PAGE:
Tuesday, November 03, 2009

Gulzar and Javed Akhtar

My 100th post on Cinema. * Applause (forced) *

Over the last few years, some very good books on Hindi film music have come out of which two brilliant ones are on Gulzar and Javed Akhtar. Apart from some warm reminisces about the creative processes of their most famous songs, both these books have a large number (100 and 60, respectively) of lyrics along with their English translations.
Gulzar quotes Sting in the preface, music and lyrics are dependent on each other like a mannequin and a pile of clothes. They shouldn't make sense separately but when you do separate the two, you often manage to decipher an additional layer or two.
Reading the lyrics - I realised - was fantastic because not only did I appreciate some of the vaguely understood lines (patthar ki haveli ko sheeshe ke gharondo mein / tinko ke nasheman tak is mod se jaate hain), it also made me imagine the scenes on-screen quite vividly.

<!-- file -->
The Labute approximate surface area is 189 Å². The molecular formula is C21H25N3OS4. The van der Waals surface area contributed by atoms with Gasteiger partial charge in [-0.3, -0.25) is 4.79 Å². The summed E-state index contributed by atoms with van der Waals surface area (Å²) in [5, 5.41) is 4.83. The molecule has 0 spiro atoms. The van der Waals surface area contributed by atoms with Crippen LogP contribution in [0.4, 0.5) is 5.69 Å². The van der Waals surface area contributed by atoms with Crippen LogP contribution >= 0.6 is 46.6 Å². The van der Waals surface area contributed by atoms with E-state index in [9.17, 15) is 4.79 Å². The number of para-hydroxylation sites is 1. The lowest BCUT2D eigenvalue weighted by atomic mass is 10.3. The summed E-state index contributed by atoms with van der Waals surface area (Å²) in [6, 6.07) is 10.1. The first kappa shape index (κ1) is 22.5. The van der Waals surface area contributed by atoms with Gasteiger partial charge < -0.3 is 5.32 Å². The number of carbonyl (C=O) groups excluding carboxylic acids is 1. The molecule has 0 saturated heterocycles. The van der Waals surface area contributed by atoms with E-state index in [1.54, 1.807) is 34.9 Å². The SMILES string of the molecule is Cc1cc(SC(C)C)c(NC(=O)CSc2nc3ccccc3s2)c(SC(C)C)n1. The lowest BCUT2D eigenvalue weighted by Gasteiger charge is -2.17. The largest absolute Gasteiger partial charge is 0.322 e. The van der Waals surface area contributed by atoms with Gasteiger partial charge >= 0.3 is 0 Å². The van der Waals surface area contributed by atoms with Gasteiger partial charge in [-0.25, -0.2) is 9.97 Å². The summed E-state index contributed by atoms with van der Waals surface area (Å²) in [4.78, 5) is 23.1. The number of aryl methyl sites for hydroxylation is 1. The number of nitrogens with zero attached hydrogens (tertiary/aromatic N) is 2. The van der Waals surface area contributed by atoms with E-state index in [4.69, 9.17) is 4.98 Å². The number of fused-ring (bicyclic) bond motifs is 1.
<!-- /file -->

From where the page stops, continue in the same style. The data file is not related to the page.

Egged on by those books and this post from what is my favourite blog right now, I thought of sticking my neck out and listing down my favourite 5 albums of my two favourite lyricists. That is, like, 3 favourites in one sentence!
I know a tidal wave of resentment is already getting built up since I have eliminated Shailendra, Sahir Ludhianvi and Anand Bakshi (not to mention Indivaar ;-) but gentlemen and gentler ladies should do well to remember that is only my 'favourite' (mentioned thrice in the earlier paragraph) and not the 'best'. Therefore, feel free to add on.

Javed Akhtar
Javed Akhtar started writing lyrics with Silsila but hit prominence and consistency from the mid-90s onwards, specifically with 1942: A Love Story. RD's swan-song hit a new level altogether with lyrics that were an ode to a fleeting glimpse of a woman (Ek ladki ko dekha), a haunting ballad (Kuch na kaho), an inspiring anthem (Yeh safar bahut hain kathin magar), a dulcet rain-song (Rimjhim rimjhim rumjhum rumjhum) and a romantic song that has a nursery rhyme-like simplicity (Rooth na jana tumse kahoon to).